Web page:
Lachlan Mackinnon, Times Literary Supplement
     'I've waited some time to read something this intelligent, this sensuous and this crystalline. In fact The Night Tree is the finest collection I've read for ages.'
    Guardian
     'The language is marvellously modulated yet stirringly wild. Draycott has carried over into our tamer, tired world a strong, strange sense of how original, gorgeous and natural this old poem can be.'

     David Morley, Poetry Review


    'Draycott's version is compellingly human.'
    Lachlan Mackinnon, Times Literary Supplement
    'Draycott's version is compellingly human.'
    Lachlan Mackinnon, Times Literary Supplement
    'When Jane Draycott read, for the first time, sections of her exquisitely modulated translation of the 'Pearl' poem, its echoing character seemed to transport me from one cultural space to another... I came as close to hearing the 'Pearl' poet's voice as I am ever likely to be.' - Stella Halkyard, PN Review 'Draycott's version is compellingly human.'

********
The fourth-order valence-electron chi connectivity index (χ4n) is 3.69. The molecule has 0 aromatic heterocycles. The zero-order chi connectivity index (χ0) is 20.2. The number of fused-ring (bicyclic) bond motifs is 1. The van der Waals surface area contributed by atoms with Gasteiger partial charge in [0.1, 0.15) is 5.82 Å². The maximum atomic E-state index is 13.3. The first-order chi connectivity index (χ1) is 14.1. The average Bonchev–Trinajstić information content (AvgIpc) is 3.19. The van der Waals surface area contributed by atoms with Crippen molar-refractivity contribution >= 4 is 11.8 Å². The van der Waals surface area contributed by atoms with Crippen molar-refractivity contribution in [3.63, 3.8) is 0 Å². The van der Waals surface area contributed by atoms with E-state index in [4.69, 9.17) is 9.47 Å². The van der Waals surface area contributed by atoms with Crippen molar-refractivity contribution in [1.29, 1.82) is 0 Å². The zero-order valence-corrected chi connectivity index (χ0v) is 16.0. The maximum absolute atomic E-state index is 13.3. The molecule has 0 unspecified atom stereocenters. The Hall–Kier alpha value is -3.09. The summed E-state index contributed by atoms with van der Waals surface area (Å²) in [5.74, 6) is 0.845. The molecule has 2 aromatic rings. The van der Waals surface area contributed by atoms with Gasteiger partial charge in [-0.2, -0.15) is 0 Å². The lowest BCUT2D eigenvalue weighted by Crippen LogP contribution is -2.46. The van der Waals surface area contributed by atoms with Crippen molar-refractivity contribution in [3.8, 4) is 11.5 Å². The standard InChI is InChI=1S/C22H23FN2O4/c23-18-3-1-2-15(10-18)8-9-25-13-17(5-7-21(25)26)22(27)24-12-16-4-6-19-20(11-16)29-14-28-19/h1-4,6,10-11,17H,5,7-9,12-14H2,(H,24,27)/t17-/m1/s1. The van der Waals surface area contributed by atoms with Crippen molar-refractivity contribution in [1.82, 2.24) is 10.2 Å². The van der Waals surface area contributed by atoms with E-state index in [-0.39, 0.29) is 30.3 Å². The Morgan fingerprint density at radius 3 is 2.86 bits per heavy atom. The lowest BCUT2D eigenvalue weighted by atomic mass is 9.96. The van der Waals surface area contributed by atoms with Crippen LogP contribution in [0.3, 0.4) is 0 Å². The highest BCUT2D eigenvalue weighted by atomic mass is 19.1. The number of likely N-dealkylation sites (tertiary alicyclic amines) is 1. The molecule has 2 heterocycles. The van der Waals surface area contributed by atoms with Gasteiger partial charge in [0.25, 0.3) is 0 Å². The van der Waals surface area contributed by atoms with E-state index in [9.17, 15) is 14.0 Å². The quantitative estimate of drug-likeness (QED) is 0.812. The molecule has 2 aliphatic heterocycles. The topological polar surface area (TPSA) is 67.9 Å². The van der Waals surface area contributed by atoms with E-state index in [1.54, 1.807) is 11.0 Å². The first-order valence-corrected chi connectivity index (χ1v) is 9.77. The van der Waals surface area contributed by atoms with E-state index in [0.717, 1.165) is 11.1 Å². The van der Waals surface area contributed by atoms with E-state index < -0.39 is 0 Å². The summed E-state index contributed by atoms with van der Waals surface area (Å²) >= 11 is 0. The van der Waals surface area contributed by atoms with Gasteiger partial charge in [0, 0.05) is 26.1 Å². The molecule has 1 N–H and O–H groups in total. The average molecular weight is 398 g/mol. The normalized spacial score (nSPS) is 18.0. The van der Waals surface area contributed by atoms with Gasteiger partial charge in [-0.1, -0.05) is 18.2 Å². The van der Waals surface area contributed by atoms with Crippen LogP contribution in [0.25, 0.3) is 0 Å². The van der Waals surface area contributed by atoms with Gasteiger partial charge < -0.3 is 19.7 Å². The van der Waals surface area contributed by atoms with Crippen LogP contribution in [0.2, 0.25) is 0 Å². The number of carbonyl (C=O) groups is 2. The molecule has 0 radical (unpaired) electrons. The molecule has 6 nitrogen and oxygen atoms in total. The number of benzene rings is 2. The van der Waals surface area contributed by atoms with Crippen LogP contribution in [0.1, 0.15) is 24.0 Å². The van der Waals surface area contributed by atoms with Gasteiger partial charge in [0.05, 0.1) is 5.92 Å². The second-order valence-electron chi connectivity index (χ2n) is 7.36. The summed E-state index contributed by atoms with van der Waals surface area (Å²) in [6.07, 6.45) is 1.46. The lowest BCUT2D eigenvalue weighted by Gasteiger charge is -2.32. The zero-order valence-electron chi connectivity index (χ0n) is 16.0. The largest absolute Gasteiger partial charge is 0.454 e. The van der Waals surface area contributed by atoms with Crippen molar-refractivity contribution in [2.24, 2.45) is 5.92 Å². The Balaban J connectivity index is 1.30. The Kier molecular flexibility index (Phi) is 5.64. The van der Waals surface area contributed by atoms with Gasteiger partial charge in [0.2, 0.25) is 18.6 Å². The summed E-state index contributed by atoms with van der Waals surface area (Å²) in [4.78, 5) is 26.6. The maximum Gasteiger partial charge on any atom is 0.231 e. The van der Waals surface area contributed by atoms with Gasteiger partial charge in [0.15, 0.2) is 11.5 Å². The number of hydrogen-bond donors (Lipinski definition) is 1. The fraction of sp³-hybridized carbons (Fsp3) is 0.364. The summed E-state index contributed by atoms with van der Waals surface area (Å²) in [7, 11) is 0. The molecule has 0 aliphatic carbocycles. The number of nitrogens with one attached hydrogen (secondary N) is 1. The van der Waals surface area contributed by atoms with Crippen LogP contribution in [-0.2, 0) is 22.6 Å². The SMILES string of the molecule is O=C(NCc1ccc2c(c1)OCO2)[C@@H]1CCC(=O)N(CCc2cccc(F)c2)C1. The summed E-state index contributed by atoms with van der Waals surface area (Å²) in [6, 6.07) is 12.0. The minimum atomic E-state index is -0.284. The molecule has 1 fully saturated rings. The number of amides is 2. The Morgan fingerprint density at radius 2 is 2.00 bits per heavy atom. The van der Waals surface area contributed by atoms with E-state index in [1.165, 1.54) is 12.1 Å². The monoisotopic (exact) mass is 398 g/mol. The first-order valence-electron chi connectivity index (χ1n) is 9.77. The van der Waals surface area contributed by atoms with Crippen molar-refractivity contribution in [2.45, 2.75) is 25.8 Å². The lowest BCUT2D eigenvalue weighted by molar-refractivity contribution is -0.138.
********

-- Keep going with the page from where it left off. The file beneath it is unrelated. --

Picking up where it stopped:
Lachlan Mackinnon, Times Literary Supplement
    'The language is marvellously modulated yet stirringly wild. Draycott has carried over into our tamer, tired world a strong, strange sense of how original, gorgeous and natural this old poem can be.' - David Morley, Poetry Review
    'When Jane Draycott read, for the first time, sections of her exquisitely modulated translation of the 'Pearl' poem, its echoing character seemed to transport me from one cultural space to another... I came as close to hearing the 'Pearl' poet's voice as I am ever likely to be.' - Stella Halkyard, PN Review 'Draycott's version is compellingly human.'
    Lachlan Mackinnon, Times Literary Supplement